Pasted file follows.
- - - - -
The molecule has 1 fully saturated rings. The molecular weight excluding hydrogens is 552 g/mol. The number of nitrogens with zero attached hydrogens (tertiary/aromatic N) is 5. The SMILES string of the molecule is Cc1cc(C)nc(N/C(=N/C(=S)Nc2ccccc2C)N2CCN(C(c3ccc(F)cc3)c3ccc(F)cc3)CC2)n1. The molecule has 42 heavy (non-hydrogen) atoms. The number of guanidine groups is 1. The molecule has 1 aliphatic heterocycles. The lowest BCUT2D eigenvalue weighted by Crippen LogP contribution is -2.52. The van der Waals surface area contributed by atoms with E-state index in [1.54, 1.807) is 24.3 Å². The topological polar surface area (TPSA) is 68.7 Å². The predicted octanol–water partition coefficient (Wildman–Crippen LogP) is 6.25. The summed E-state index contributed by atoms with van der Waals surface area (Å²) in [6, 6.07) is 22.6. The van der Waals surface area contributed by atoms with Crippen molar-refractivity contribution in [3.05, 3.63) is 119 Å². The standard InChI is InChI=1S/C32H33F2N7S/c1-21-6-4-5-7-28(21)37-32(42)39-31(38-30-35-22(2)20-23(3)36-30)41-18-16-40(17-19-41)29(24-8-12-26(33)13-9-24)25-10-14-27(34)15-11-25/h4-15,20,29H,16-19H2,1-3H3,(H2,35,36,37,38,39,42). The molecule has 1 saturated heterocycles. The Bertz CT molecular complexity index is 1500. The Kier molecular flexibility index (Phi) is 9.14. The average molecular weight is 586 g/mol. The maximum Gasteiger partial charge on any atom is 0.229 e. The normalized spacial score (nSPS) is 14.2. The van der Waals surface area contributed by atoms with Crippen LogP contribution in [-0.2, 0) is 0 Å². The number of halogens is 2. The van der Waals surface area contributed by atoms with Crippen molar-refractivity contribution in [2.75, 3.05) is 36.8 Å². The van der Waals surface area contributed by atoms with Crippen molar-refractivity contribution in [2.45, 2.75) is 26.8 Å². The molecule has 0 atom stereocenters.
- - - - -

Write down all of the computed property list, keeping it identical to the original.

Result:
The molecule has 1 fully saturated rings. The molecular weight excluding hydrogens is 552 g/mol. The number of nitrogens with zero attached hydrogens (tertiary/aromatic N) is 5. The SMILES string of the molecule is Cc1cc(C)nc(N/C(=N/C(=S)Nc2ccccc2C)N2CCN(C(c3ccc(F)cc3)c3ccc(F)cc3)CC2)n1. The molecule has 42 heavy (non-hydrogen) atoms. The number of guanidine groups is 1. The molecule has 1 aliphatic heterocycles. The lowest BCUT2D eigenvalue weighted by Crippen LogP contribution is -2.52. The van der Waals surface area contributed by atoms with E-state index in [1.54, 1.807) is 24.3 Å². The topological polar surface area (TPSA) is 68.7 Å². The predicted octanol–water partition coefficient (Wildman–Crippen LogP) is 6.25. The summed E-state index contributed by atoms with van der Waals surface area (Å²) in [6, 6.07) is 22.6. The van der Waals surface area contributed by atoms with Crippen molar-refractivity contribution in [3.05, 3.63) is 119 Å². The standard InChI is InChI=1S/C32H33F2N7S/c1-21-6-4-5-7-28(21)37-32(42)39-31(38-30-35-22(2)20-23(3)36-30)41-18-16-40(17-19-41)29(24-8-12-26(33)13-9-24)25-10-14-27(34)15-11-25/h4-15,20,29H,16-19H2,1-3H3,(H2,35,36,37,38,39,42). The molecule has 1 saturated heterocycles. The Bertz CT molecular complexity index is 1500. The Kier molecular flexibility index (Phi) is 9.14. The average molecular weight is 586 g/mol. The maximum Gasteiger partial charge on any atom is 0.229 e. The normalized spacial score (nSPS) is 14.2. The van der Waals surface area contributed by atoms with Crippen LogP contribution in [-0.2, 0) is 0 Å². The number of halogens is 2. The van der Waals surface area contributed by atoms with Crippen molar-refractivity contribution in [2.75, 3.05) is 36.8 Å². The van der Waals surface area contributed by atoms with Crippen molar-refractivity contribution in [2.45, 2.75) is 26.8 Å². The molecule has 0 atom stereocenters.